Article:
In his own remarks, Erdogan said groups like the PKK and YPG “will never be accepted,” adding that to do so would be “against a global agreement that we have reached.”
It’s unclear whether Trump will change course; as my colleague David Graham wrote last night, other foreign leaders have managed to get what they want out of the U.S. president after brief meetings or conversations. Still, the YPG is seen a crucial ally in the fight against ISIS, and the Pentagon said last week that the group would be critical in achieving victory in Raqqa, ISIS’s de facto capital. Though Trump has previously acknowledged Turkey’s concerns with the Kurds, he told The New York Times last July he is “a big fan of the Kurdish forces,”adding that “it would be ideal if we could get them all together.”
Another issue Erdogan is expected to press Trump on is Turkey’s long-standing extradition request for Fethullah Gulen, the Pennsylvania-based Islamic cleric Ankara accuses of orchestrating a failed coup against Erdogan last July. More than 47,000 people were arrested in the coup’s aftermath for suspected ties to Gulen. The cleric, who denied involvement in the putsch, criticized in a Washington Post op-ed Tuesday what he called a “new stage of authoritarianism” under Erdogan’s leadership, adding “the people of Turkey need the support of their European allies and the United States to restore their democracy.”
Erdogan, in his appearance with Trump, said Turkey had “been very frankly communicating our expectations” regarding Gulen’s extradition.
The Syrian civil war, where Turkey is ostensibly on the same side as the U.S., was also said to be on the agenda. Turkey is home to nearly 3 million of 5 million refugees created by the Syrian civil war. Trump’s travel ban includes Syrian refugees.
Despite the differences, relations between Trump and Erdogan are certainly better than between the Turkish leader and former President Obama.While last month’s passage of a constitutional referendum granting Erdogan sweeping presidential powers was criticized by Western officials who accused the Turkish leader of attempting to consolidate authority, Trump called Erdogan to congratulate him.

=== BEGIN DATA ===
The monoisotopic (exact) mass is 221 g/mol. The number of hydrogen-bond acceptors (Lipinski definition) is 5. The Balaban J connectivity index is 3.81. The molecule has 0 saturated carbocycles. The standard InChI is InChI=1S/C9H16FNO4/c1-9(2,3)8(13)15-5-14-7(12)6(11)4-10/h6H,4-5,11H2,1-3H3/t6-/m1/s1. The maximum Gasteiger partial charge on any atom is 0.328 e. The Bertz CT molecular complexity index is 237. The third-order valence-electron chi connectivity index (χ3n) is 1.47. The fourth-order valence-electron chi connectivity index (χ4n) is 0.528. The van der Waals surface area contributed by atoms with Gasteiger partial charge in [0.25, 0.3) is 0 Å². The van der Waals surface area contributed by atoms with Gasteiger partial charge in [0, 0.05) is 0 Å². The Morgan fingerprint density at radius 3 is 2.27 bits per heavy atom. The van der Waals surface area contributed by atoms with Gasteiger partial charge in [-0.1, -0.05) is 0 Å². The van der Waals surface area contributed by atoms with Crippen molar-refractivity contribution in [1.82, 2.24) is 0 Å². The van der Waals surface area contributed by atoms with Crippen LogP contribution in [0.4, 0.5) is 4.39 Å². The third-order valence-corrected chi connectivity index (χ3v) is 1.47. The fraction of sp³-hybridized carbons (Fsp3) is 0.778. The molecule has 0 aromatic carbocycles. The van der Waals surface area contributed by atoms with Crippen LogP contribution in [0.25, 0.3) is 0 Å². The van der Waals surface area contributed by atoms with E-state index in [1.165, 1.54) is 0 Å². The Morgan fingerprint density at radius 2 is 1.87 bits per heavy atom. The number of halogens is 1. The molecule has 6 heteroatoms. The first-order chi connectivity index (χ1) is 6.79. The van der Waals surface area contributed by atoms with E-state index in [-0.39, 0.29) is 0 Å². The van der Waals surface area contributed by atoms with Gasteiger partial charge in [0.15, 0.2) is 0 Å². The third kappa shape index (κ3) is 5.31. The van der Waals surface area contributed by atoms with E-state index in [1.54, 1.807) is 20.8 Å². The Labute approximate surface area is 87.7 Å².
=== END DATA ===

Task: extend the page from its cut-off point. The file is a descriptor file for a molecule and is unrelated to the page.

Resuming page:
It’s a move that’s not unusual for Trump—since his inauguration, he’s reached out to several leaders whose relations with the U.S. had previously been fraught. Last month he welcomed Egyptian President Abdel Fattah al-Sisi to the White House despite criticism of Sisi’s human-rights record; he also invited Philippines President Rodrigo Duterte, who human-rights groups say has overseen extrajudicial killings, to the U.S.
The meeting comes against the backdrop of revelations Trump allegedly shared highly sensitive intelligence received from an unnamed ally in a meeting with Sergei Lavrov, the Russian foreign minister, and Sergei Kislyak, the Russian ambassador to the United States. Though National-Security Adviser H.R. McMaster called the story “false”—remarks he reiterated Tuesday—Trump did not explicitly deny the allegations, tweeting that it is his “absolute right” to share intelligence with Russia.
When asked about the news reports Tuesday, Trump called the meeting with the Russians “very, very successful,” adding: “We want to get as many to help fight terrorism as possible and that’s one of the beautiful things that’s happening with Turkey— the relationship we have together will be unbeatable.”
Still, the matter could emerge as a salient issue for Turkey and other regional allies the U.S. has relied upon for intelligence-sharing and military assistance in its fight against ISIS.